Microlasers get a performance boost from a bit of gold

By Brooks Hays  |  Oct. 6, 2017 at 3:54 PM
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Oct. 6 (UPI) -- Scientists have boosted the efficiency of microlasers using tiny gold particles, thus expanding the technology's real-world application possibilities.

Researchers at the University of Southern California were able to create a tiny, energy-efficient frequency comb by attaching gold nanoparticles to the surface of a tiny laser.

Frequency combs create a rainbow of light frequencies from a single color. The technology is used in a variety of fields, but is most often employed as a sensor capable of measuring the spectral properties of tiny targets, like potentially harmful chemicals.

Today, the best commercial frequency combs are prohibitively expensive and require larges amounts of power, limiting their potential outside the lab. Scientists at USC were able to create a frequency comb with their gold-enhanced microlaser using only a few milliwatts of power.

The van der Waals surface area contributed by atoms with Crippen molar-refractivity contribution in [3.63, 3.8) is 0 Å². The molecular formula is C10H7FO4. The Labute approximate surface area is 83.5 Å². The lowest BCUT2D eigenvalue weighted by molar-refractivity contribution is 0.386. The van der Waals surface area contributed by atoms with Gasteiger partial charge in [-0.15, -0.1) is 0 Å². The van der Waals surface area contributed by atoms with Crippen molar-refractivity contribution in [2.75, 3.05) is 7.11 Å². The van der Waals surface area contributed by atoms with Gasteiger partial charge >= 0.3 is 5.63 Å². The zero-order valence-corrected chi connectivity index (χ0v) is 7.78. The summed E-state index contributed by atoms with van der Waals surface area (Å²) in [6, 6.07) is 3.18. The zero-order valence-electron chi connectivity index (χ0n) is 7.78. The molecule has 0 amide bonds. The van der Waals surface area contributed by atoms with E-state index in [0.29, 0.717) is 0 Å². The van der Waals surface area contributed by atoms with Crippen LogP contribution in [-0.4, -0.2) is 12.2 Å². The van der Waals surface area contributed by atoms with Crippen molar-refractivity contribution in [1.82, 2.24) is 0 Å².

The experiments -- detailed this week in the journal Photonics -- showcase the potential of a smaller, more mobile frequency comb.

"These results exemplify what can happen if researchers from different fields work together on a basic science problem that has applied research impact," Andrea Armani, a professor of engineering and materials science at USC, said in a news release. "By combining expertise in optics and in nanomaterials, we made exceptionally fast progress that challenged and disproved the conventional thought in the field that gold nanoparticles would be detrimental to the laser."

The gold nanorods work like little optical amplifiers, boosting the intensity of the microlaser's light.

"The higher-intensity light can then interact with organic molecules on the surface of the gold to generate other wavelengths of light," said Vinh Diep, a materials science PhD student. "This combined effect allows for the comb generation to begin at a much lower power than the traditional pulsed-laser approach."

With the addition of gold particles, the tiny laser can produce a large spectrum of frequencies, covering a wavelength range of 300 nanometers. Such a wide spectral range could make the device useful in chemical spectroscopy systems, like portable sensors used to detect explosives and dangerous gases.

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